Voters approve Proposition 8, opposers protest
Published: Wednesday, November 5, 2008
Updated: Wednesday, November 12, 2008 01:11
The bittersweet mixture of success and loss arising from Tuesday's election will reserve a permanent position in Ellen Seidler's memory for the rest of her life.
Tears of elation for Sen. Barack Obama's victory turned to tears of sorrow at the passage of Proposition 8.
"We marched together to elect (Obama) as president. (Yet,) some of the same people decided to take away my rights," said Seidler, media and communication arts professor at Contra Costa College. "They keep saying it's about the children. I have a 10-year-old daughter. It's about my kid too.
"I am somehow ‘the other,'" she said. "I don't quite know how to explain that to her."
Proposition 8, which adds an amendment to the state constitution specifying "only marriage between a man and a woman is valid or recognized in California," was approved with a 52.5 majority, according to information released by the California Secretary of State's Web site Wednesday.
"Yes" on Proposition 8 co-Manager Jeff Flint said the amendment passed because voters reaffirmed the fact that California has a progressive domestic partnership law and wanted to restore marriage to "the way it was before."
"It passed because the voters gave a lot of various consideration to the importance of traditional marriage to society and thought it should remain between a man and a woman," Flint said.
George Riley, a representative of the American River College Student Association that ignited controversy when it endorsed Proposition 8 in September, said he supported the amendment for ideological reasons.
"I support Prop. 8, because I support an ideology of moral values," Riley said. "We should protect the word marriage for its sanctity."
Despite this goal of protecting marriage, some say Prop. 8 strips gays and lesbians of human rights.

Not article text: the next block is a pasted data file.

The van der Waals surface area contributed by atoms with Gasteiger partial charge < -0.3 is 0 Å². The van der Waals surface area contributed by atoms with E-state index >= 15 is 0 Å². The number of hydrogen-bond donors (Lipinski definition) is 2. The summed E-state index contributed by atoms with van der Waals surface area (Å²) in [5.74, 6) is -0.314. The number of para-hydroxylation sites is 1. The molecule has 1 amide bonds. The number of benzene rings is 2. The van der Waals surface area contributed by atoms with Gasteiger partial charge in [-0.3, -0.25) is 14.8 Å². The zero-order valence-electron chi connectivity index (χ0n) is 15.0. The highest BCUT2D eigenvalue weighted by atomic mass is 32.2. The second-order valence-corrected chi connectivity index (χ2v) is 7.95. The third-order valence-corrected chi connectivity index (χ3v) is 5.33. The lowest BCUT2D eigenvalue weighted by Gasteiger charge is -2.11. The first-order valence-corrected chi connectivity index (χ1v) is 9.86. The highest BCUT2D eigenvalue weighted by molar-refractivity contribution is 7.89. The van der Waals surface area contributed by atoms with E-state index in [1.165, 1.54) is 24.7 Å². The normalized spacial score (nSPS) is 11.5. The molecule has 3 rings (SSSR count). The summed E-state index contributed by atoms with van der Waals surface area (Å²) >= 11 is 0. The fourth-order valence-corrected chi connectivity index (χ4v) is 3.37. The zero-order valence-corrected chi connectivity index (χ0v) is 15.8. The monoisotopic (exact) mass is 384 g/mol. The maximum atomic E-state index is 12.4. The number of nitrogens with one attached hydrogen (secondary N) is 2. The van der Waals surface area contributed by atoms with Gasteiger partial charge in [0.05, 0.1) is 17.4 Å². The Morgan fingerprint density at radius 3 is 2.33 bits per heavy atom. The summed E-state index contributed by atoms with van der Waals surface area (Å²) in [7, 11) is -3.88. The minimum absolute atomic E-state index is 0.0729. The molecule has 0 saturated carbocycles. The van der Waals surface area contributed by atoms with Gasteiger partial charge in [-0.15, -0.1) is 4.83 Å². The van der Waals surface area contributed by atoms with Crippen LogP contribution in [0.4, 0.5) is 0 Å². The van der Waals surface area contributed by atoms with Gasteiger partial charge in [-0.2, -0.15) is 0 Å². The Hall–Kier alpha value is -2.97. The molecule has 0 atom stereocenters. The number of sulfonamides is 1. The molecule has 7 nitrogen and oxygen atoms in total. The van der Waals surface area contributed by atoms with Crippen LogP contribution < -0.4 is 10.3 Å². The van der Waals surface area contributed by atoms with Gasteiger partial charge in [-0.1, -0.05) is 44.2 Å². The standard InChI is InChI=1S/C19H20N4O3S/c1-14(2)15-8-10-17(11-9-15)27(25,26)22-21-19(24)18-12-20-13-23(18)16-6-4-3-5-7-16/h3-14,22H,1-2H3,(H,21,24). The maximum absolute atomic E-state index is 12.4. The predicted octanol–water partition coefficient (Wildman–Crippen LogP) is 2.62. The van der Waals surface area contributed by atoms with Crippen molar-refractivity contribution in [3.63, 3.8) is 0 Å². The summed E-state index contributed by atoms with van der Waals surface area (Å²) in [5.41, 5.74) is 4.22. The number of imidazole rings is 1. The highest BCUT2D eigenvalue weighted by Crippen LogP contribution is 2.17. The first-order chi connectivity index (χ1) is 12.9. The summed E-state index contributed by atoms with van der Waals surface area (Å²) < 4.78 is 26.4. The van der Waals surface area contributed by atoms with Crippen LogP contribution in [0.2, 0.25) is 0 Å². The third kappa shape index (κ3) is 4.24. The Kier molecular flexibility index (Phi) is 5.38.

Lilia Tamm, director of campus outreach for the "no" on Proposition 8 campaign, said that with more important issues such as war and the economy, banning gay marriage is not only a threat to civil liberties, but a mismanagement of priorities as well.
"We are moving in the right side for tolerance," Tamm said. "This (is) a huge step back."
Seidler said the amendment is not about protecting marriage and was able to pass because there is still a lot of ignorance and hate in the world.
"We've transcended the issue of race in this country. At the same time, we have a lot to deal with in terms of bigotry (toward) gays and lesbians," she said. "We're one of the few groups where it's still acceptable to blame. We're the scapegoat for other peoples' insecurities, for other peoples' anger and insecurities."
Although the proposition may have passed, many are already looking for ways to eliminate its effects.
When voters approved the nearly identical Proposition 22 in 2000, the state Supreme Court eventually deemed it unconstitutional in May of this year, allowing same-sex couples to marry.
Since Proposition 8 is a state constitutional amendment, as opposed to an initiative, different legal actions must be taken to overturn it, such as another amendment or a federal ruling.
Those in favor of legalizing gay marriage, however, will remain steadfast in their quest to achieve their goal, Seidler said.
"Were not going to sit idly back and let this happen. We will eventually prevail," she said.
Contact Alec Surmani at email@example.com.